When you’re working with a distributed team, you’re likely to use a suite of tools to help with communication and collaboration. Make sure that your onboarding program includes time to introduce and train new hires in these tools. Even if a new hire has used a particular tool before, it’s worth taking a moment to explain how it’s used in your company—every team does things slightly differently! Taking the time to set new employees up with tools and training during onboarding means they’ll be ready to hit the ground running in their new role.
It’s becoming increasingly common for companies to pair new hires with a buddy or mentor to help ease their social transition into a new working environment. You can choose to partner new hires with someone from their own department or from a different section of the company (depending on your goals for the buddy program). Buddies can take new hires out to lunch during their first week, show them around the office (if they’re on-site), and generally serve as a resource for any questions that the new hires have about your company. This also helps take some pressure off the new hire’s manager, since buddies can field a lot of questions that might not be urgent, but are still super important (like knowing which channels to join on Slack or how to log in to the daily stand-up meeting).
On an ongoing basis
Once your remote employee has completed their onboarding process and become a full contributor to your team, you should be proud… but your work isn’t done! You want to continue to send the message that all employees are valued members of your organization, regardless of where they live and work on a daily basis. The ideas in this section will help you think about how to include your distributed employees in your company culture on an ongoing basis.
Showcase all employees
One easy way to make all your distributed employees feel included is by creating a visual representation of all employees and showcasing it in a prominent place in your head office. This can be formal (think professional headshots) or casual (photos of employees posing with their pets or other fun props that represent their interests or personalities).
Ask for input
Your remote employees may not be in your head office on a daily basis, but that doesn’t mean that you can’t include them in some fun aspects of office culture. Are you going to be naming your conference rooms or choosing a new color of paint for your walls? Ask them to submit their ideas and get involved in the voting process.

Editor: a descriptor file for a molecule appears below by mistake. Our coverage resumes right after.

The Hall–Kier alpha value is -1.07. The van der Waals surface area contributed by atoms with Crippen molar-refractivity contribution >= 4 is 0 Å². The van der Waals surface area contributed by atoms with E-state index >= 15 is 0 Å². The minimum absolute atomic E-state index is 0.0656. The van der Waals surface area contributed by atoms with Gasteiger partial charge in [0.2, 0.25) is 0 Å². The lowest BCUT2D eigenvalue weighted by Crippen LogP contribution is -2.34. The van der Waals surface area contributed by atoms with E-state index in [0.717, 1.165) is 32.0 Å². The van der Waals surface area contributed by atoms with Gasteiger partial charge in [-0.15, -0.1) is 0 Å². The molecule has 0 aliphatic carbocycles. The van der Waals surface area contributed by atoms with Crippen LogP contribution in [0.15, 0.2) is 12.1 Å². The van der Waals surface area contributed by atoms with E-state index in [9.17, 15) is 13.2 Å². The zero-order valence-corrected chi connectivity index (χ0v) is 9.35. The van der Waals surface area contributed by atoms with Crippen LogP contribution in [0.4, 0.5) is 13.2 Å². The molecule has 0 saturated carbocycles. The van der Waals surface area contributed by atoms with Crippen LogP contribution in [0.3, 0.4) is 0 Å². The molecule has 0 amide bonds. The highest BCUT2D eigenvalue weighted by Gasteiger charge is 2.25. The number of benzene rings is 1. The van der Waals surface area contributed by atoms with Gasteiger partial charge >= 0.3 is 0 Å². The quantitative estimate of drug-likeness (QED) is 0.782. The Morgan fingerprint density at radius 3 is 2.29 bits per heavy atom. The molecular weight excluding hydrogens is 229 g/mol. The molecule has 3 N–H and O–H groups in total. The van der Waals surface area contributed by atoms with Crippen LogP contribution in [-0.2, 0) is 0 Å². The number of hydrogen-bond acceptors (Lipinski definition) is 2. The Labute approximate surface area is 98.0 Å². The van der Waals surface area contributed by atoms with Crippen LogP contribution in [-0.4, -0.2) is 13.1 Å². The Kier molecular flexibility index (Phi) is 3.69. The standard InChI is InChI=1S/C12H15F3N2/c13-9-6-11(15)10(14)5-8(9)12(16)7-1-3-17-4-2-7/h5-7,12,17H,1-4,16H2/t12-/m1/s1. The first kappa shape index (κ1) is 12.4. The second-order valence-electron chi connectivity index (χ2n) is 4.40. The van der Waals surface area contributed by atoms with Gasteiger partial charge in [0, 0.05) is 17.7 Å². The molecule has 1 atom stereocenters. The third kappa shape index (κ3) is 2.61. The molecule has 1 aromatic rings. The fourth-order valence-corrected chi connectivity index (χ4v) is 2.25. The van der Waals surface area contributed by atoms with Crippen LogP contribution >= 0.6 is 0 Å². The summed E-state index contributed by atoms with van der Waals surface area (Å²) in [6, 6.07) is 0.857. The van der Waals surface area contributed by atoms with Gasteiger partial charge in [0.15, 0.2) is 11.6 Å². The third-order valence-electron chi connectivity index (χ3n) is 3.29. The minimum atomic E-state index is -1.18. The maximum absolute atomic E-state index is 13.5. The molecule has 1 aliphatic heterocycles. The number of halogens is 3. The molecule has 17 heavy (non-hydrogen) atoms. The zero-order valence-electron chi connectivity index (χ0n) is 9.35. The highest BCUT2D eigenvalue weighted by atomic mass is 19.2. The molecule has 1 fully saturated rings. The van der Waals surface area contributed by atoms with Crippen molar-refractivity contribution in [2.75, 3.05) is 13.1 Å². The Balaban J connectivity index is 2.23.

Keep everyone in the loop
Be sure to set expectations about the type and frequency of communication that employees should expect. Whether you’re chatting in Slack constantly, holding daily stand-up meetings in Google Hangouts, or sending out a weekly newsletter, make sure that everyone knows when and how you’ll be communicating with them. And speaking of video conferencing, something as simple as setting the camera at eye level (rather than above participants) can make the conversation feel more open and inclusive.
Find ways to make it fun
You’ll naturally want to maintain communication about what’s going on in your team or company, but it doesn’t have to be all business all the time. Try to find ways to include your distributed team members in fun activities, too. You can get really creative here—try organizing a worldwide costume contest or talent show.
Managing employees across different time zones and offices can be a real challenge. Even if you’re able to keep everyone informed of what’s going on, creating a culture that’s open and welcoming isn’t guaranteed. The steps I’ve outlined here will help you begin to think about how to move beyond simply communicating information and how to really set your distributed employees up to be active contributors to your company culture.
Want to dive into this topic even further? Check out the New Hire Onboarding Guide for more tips about onboarding remote employees.See the guide